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-   -   Trying to understand filler work (https://www.hotrodders.com/forum/trying-understand-filler-work-277514.html)

glhx 02-28-2014 03:30 PM

At first I wanted to do this on top of the epoxy. In my inexperience I went through to metal over and over and over again. So I sprayed the metal with more epoxy as opposed to putting the filler direct to the metal. My shop is 75 miles away from my house now (it wasn't when i started this) so I go back every 2 weeks for a day. Trying to get the filler work done on the epoxy working like this has taken forever because it's recommended by spi to let the epoxy cure for 24 hours. So I literally was going back and filling.....sanding....spraying.
Then 2 weeks later filling....sanding....spraying. I always had to wAit to do every little step. I think now it's time to go direct to metal with the filler. It's not feasible at my level with the amount of time I have and the amount of time it takes to let the epoxy to cure, to wait every time I hit a metal spot. It's really holding up the project. You guys put it on the metal for years....can I still go that route and seal it up with epoxy before the high build? Do I need to hit the metal with 40 or can I hit it with 80?

I'm block sanding all other parts of the car already ....but these two large pots are giving me trouble.. I'm almost done with the first round at 180 block sanding.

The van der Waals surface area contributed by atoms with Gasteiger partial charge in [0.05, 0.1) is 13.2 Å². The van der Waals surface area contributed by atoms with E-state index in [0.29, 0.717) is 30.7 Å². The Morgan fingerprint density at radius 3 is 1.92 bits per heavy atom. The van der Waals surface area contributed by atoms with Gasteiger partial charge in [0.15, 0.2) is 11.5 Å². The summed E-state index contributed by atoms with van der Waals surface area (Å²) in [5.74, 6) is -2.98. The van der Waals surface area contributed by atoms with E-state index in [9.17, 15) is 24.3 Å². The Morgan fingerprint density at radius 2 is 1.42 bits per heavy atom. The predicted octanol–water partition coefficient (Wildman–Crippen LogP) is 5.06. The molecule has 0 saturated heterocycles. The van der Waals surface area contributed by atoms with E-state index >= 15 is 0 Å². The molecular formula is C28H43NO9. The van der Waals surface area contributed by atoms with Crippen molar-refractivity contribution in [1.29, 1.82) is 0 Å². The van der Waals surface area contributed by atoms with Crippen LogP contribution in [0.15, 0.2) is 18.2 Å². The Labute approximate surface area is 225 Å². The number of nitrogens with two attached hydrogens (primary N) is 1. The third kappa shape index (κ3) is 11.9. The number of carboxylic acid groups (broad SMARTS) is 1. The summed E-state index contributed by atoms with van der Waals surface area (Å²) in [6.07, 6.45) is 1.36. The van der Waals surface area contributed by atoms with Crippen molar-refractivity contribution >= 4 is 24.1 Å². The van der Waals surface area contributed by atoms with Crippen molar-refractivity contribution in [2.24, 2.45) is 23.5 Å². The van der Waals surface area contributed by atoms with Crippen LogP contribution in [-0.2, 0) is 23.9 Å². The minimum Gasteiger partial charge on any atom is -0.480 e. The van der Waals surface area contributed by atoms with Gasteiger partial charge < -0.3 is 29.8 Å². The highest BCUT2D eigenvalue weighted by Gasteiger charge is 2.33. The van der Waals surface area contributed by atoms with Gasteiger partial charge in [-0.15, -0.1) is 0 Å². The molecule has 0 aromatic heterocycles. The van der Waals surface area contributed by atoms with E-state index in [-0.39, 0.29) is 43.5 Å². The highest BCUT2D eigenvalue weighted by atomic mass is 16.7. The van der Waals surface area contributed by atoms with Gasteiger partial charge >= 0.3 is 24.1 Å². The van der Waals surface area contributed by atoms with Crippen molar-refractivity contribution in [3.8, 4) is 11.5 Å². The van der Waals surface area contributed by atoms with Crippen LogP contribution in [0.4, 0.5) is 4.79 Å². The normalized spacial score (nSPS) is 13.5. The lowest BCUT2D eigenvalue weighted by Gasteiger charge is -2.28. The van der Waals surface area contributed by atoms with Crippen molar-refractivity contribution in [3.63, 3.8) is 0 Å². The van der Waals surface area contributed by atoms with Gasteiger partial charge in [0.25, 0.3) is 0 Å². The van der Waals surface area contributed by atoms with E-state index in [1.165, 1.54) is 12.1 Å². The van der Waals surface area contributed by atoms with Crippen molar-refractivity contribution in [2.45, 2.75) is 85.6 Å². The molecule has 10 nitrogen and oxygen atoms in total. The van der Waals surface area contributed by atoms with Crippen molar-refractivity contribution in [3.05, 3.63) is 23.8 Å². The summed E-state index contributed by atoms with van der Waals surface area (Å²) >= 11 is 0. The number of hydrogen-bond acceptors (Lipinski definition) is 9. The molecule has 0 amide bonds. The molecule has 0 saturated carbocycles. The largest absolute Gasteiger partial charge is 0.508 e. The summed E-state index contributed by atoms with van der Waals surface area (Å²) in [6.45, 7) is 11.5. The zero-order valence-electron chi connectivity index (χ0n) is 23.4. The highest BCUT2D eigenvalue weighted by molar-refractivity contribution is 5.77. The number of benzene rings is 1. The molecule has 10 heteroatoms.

deadbodyman 02-28-2014 05:39 PM

Quote:

Originally Posted by Mitchman (Post 2156970)
Working body panels is an art, no doubt about it. The best advise I received came from the fellow who taught me to work with lead and Bondo in 1973 (H.S. auto shop). He said as soon as you find there is a need to add filler to a panel, you become a sculptor. Once you realize that, you will also need to realize that you are no longer shaping the panel, you are sculpting the fill.

In other words, once you spread fill, forget the panel until you are happy with the shape of the fill, or when you *JUST* see the panel again as it's high spots poke through. At that point you have a decision to make. Either stop or add fill to the low spots and sculpt some more.

Most of the trick to sculpting anything is knowing when to stop removing material.

That's true just about everyone over sands. hardly anyone under sands.
I look at it like Im hand Planing a board ,knocking down the high spots until its straight...One of the guys that taught me always said : when in doubt....add more bondo then you'll know its high